There will be an AGM, usually chaired by the Community Administrators, where the running of the community is discussed, and the following year’s plans are agreed. Regular topics are painting funds and general maintenance. The President (a nominated and elected property owner within your community ) will also be (re)elected on these occasions and represents the majority´s requirements for the benefit of the community.
Generally speaking, owners buy into a certain standard when they buy a property on a community and want that standard to be maintained. As part of the conveyance a lawyer will often obtain the minutes and accounts of the Community. Castles Estate Agency always provide the amounts due for community fees for each property we list.
These are the annual rates paid to the local Town Hall. The bill is usually received at the beginning of July and must be paid by 13th September. The amount varies from property to property. The figure depends on the location, internal and external sizes. It doesn’t matter whether the usage is as a permanent residence or a holiday home.
Some Banks will accept cash payments with the correct paperwork. However, only certain banks accept the payments and only at certain times of the day, not particularly convenient! Personally, I would recommend a Direct Debit is set up to pay the IBI. Your lawyer/accountant can assist with this. Late payments incur a penalty fee so a DD avoids this (providing there is money in your account!).
A couple of things to note. Some properties have a deed (Escritura) for an apartment, a separate one for the parking space and another for a storeroom. If this is the case, there will be an IBI bill for each one. Usually there is just one escritura but there are a few exceptions.
Also, some Town Halls (Estepona, for example) have an IBI bill for a property and a separate (but looks the same) bill for the rubbish collection (basura). The second is a smaller amount and will also have to be paid.
Castles again provide all this information for individual properties.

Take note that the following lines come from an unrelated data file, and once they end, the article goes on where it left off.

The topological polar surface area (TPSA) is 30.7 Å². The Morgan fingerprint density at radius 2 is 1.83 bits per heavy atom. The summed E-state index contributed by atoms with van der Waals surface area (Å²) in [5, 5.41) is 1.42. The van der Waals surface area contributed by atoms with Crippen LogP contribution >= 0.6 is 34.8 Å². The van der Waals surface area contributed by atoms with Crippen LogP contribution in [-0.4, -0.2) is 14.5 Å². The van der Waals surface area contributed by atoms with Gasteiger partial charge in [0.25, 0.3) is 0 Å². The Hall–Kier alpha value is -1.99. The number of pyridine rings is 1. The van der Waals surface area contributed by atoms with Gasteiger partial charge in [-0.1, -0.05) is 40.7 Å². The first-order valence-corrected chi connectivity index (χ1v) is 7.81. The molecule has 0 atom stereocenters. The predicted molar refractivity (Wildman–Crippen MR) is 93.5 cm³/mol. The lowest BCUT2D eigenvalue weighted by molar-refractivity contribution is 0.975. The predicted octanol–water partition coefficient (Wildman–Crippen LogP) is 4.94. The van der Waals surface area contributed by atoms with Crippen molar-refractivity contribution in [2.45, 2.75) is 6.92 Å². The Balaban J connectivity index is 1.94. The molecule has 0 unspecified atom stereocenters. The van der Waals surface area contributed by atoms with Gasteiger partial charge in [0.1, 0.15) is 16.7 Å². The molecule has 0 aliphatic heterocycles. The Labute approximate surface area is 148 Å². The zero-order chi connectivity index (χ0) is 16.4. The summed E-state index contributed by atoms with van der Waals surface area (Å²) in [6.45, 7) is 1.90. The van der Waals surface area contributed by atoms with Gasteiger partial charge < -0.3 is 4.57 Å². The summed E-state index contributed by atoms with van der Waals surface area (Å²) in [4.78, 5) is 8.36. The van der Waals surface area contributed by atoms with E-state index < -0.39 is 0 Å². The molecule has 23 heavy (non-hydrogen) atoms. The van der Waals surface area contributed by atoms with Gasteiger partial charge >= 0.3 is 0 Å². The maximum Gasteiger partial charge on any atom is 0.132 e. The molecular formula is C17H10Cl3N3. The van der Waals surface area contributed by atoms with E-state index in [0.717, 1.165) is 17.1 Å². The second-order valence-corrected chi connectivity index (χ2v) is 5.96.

Property Owners Wealth Tax
As a property owner you will be liable to make a tax declaration in Spain. There are a number of exemptions, and we recommend a consultation with our own advisers to guide you through the Tax System.
If you want a calculation the current formula is as follows. 2% of the Town Hall Value (Valor Catastral), as seen on the IBI bill, is the base figure. EU residents then pay 19% of this figure whilst non-EU residents pay 24% of the base figure. (Don’t blame me, I didn’t vote for it!).
Electricity/Water/Gas/Internet – as per usage. Privatization came a little late in Spain but there are now several providers for each utility. A quick internet search will help chose the best one for you. Generally speaking, the existing contracts for the utilities are changed into the new owners’ names (all the bills arepaid up to date – as checked by the lawyers) on completion of the sale. This ensures continuity of service, but it is also the simplest and cheapest way of proceeding. The new owners can then change providers later, if necessary.
The internet has become very important to householders in recent years. More and more people are working from home, wish to communicate with family all around the world, or simply want to watch TV. Whatever the reason for usage, a good, reliable fibre optic service is available in most areas. Again, there are different providers available offering different services. All figures provided are correct at the time of writing (April ’23). However, national and local governments occasionally tweak the calculations. We always update clients of any changes.
That’s a quick summary to both the Purchase and Running Costs. If you want any more information, please email me at: email@example.com
It’s always good to hear from you.